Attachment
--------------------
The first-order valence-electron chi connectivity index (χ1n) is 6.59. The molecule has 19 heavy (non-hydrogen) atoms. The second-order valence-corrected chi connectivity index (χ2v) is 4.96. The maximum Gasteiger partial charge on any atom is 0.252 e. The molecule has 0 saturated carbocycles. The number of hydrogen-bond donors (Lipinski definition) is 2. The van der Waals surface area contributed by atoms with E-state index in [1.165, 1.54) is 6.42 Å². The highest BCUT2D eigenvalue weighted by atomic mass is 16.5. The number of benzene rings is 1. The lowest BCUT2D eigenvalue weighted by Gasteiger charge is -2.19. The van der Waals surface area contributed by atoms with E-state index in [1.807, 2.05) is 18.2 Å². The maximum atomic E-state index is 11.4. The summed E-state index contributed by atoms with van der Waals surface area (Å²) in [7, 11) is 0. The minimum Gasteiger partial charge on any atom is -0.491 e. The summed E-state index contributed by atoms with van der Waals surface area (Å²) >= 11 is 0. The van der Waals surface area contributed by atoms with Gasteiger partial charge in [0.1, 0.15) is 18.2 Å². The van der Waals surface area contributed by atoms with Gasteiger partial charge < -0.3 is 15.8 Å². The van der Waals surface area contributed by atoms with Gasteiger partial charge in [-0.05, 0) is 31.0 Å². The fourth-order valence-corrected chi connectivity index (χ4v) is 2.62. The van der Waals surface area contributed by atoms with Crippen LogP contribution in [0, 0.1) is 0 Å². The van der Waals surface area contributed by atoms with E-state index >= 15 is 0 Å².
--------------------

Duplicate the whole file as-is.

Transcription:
The first-order valence-electron chi connectivity index (χ1n) is 6.59. The molecule has 19 heavy (non-hydrogen) atoms. The second-order valence-corrected chi connectivity index (χ2v) is 4.96. The maximum Gasteiger partial charge on any atom is 0.252 e. The molecule has 0 saturated carbocycles. The number of hydrogen-bond donors (Lipinski definition) is 2. The van der Waals surface area contributed by atoms with E-state index in [1.165, 1.54) is 6.42 Å². The highest BCUT2D eigenvalue weighted by atomic mass is 16.5. The number of benzene rings is 1. The lowest BCUT2D eigenvalue weighted by Gasteiger charge is -2.19. The van der Waals surface area contributed by atoms with E-state index in [1.807, 2.05) is 18.2 Å². The maximum atomic E-state index is 11.4. The summed E-state index contributed by atoms with van der Waals surface area (Å²) in [7, 11) is 0. The minimum Gasteiger partial charge on any atom is -0.491 e. The summed E-state index contributed by atoms with van der Waals surface area (Å²) >= 11 is 0. The van der Waals surface area contributed by atoms with Gasteiger partial charge in [0.1, 0.15) is 18.2 Å². The van der Waals surface area contributed by atoms with Gasteiger partial charge < -0.3 is 15.8 Å². The van der Waals surface area contributed by atoms with Gasteiger partial charge in [-0.05, 0) is 31.0 Å². The fourth-order valence-corrected chi connectivity index (χ4v) is 2.62. The van der Waals surface area contributed by atoms with Crippen LogP contribution in [0, 0.1) is 0 Å². The van der Waals surface area contributed by atoms with E-state index >= 15 is 0 Å².